The price of black tie

Photo: Taylor Almeraz

Every time I find myself obsessively clicking refresh on my university shopping basket, questing for a ticket, I tend to wonder the same question: why do we care about these fancy balls anyway? Overhyped and overcrowded, they are often ridiculously pricey and a bit of a let-down. A night of dancing leaves everyone’s feet shredded by heels, and the long dresses, however glamorous, just aren’t suited for the majority of venues I find myself shipped to (Kinkell Byre, while beautiful, always ends badly for my outfit). This is without even mentioning the struggles of getting to the ball in the first place. As someone who queued for Christmas Ball, I know the pain of the ticket-purchasing process. So we must ask ourselves: why do we bother?

As a St Andrews student, I feel somewhat of an obligation to go to at least one ball a term, if only to appease my mother. Her excitement when I got in to this university was only partially because of its ranking, as shown when she promptly bought me five ball gowns. “So you can take nice photos for your grand-parents!” she exclaimed when I looked dubious and mildly offended. But it’s true: as a university, we are known for our balls and if you’re like me, you might just have your parents trying to live vicariously through you.

Now I’m going to be honest here – most of the time I don’t care about who is organising the ball which makes the following even worse. The fact that I frequently don’t even know where the proceeds are going, be it charity or a society. Instead I care about who is going, what the theme is and if my dress will make me look fat.

What separates a black tie ball from a casual night at the Vic is just that the weekly nights out are far too casual. The glamour and glitz of the balls themselves mean that the process is something to look forward to. Frequently it’s not even the ball that I enjoy the most but the process of putting on my gown and feeling like Cinderella at pre’s. If I showed up looking so glamorous on Tequila Tuesday, I’d get more than a few odd looks.

The monotony of Club 601, Ma Bells and the Vic also contributes to the excitement at every ball, the change of scenery truly separating the evening from just a night out on the town. The problem with all these in-town locations is that they tend to be pretty similar no matter where you go. Drunk, I’m not sure I could tell you the difference between Ma Bells and the Vic. There are the same drinks, similar prices, the same people who wear pretty much the same trends and if you’re doing this two or three times a week, a night out suddenly doesn’t feel superior to a night in. It all gets a little bit boring, something that a true glitzy night out at Lower College Lawn or Kinkell breaks up a bit. In such a small town with so few locations, it is unsurprising that things need a bit of spicing up.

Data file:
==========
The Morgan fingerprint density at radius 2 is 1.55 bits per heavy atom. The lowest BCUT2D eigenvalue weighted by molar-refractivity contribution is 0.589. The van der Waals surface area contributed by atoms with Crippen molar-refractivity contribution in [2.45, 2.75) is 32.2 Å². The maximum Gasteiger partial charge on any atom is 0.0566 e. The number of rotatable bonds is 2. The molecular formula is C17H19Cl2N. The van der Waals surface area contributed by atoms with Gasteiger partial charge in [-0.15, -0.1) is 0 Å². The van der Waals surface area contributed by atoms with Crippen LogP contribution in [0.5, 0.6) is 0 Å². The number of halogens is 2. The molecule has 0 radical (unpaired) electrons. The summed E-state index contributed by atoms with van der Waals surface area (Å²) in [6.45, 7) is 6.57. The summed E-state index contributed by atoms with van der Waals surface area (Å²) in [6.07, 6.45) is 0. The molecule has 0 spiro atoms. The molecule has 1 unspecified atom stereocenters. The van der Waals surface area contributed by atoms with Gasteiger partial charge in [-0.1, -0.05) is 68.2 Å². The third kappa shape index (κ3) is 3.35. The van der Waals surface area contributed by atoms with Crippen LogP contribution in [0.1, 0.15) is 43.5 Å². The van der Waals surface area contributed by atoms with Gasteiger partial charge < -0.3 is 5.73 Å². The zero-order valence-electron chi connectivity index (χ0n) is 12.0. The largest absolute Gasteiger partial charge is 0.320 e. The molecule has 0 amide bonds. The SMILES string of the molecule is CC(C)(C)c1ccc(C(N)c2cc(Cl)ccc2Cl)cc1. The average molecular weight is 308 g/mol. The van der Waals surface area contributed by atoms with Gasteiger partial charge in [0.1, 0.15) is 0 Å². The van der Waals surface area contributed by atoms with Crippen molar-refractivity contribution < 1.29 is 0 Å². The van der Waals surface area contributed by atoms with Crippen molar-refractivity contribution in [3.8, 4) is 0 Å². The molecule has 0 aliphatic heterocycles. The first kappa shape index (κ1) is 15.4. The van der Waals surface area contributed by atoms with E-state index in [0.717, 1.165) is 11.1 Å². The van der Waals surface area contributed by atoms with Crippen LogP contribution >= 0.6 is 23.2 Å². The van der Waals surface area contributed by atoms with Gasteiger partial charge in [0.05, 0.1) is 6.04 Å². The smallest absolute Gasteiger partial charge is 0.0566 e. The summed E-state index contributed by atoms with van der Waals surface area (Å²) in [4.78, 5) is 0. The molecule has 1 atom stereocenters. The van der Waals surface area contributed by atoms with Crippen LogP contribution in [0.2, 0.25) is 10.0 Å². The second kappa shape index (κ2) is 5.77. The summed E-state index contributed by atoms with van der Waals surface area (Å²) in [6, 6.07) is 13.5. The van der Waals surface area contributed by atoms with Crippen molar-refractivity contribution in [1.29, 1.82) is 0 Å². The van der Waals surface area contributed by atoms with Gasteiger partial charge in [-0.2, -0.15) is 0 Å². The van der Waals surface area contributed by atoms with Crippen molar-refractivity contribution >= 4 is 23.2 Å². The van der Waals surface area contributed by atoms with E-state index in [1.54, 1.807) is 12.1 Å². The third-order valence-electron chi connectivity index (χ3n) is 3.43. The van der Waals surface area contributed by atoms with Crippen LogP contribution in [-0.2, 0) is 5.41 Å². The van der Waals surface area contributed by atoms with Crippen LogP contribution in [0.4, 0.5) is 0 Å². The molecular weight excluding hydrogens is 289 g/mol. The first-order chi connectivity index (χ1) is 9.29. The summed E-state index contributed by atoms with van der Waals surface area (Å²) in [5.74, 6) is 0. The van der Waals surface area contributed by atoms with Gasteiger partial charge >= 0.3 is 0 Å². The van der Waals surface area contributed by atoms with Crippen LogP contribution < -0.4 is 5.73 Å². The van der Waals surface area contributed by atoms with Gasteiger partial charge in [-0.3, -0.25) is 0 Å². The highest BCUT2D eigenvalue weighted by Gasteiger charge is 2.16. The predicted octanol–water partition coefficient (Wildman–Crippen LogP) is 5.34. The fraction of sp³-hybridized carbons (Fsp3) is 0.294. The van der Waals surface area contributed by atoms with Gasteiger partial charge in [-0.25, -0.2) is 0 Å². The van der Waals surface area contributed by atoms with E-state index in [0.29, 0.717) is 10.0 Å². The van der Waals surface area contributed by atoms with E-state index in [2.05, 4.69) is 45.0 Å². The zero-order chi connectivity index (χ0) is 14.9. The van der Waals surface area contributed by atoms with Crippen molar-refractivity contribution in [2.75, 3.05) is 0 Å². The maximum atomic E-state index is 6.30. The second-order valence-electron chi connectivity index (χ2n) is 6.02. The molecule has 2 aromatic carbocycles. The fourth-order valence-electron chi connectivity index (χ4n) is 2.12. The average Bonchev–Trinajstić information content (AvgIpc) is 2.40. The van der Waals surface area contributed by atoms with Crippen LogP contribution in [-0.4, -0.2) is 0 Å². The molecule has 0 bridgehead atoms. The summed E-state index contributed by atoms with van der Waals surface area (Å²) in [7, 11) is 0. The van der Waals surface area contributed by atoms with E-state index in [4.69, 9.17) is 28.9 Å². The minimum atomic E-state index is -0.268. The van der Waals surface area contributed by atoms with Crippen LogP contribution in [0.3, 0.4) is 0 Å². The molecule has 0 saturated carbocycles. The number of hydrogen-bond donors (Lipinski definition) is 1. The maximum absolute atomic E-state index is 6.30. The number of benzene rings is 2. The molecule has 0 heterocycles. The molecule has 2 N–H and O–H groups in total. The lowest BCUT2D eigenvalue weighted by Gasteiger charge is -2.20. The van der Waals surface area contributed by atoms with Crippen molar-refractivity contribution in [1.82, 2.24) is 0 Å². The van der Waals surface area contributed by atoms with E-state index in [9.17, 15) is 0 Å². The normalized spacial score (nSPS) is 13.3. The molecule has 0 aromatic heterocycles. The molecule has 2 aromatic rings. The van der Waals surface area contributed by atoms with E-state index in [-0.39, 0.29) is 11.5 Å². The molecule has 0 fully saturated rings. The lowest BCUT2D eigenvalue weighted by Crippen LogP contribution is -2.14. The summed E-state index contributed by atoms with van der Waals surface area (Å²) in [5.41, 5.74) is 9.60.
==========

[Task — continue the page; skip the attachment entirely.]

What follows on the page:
Moreover, there’s something to be said for the exclusivity of balls. The limited number of tickets and the manner in which we get them means that there is almost always a mad scramble for wristbands. Sure, there was anger this year after the ridiculous queue for Christmas Ball, but wasn’t that frustration coming from people who didn’t make the cut? This is also evidenced by the ridiculous resale price of some tickets – people wouldn’t be able to charge so much if there wasn’t a market for it. As someone who queued from 1 am for Christmas Ball, I can say that there is a certain amount of smugness that accompanies the ticket.

Is it worth the pain and suffering? Probably not. Will that stop me from trying for the next ball? Of course it won’t.



Please enter your comment!
Please enter your name here

This site uses Akismet to reduce spam. Learn how your comment data is processed.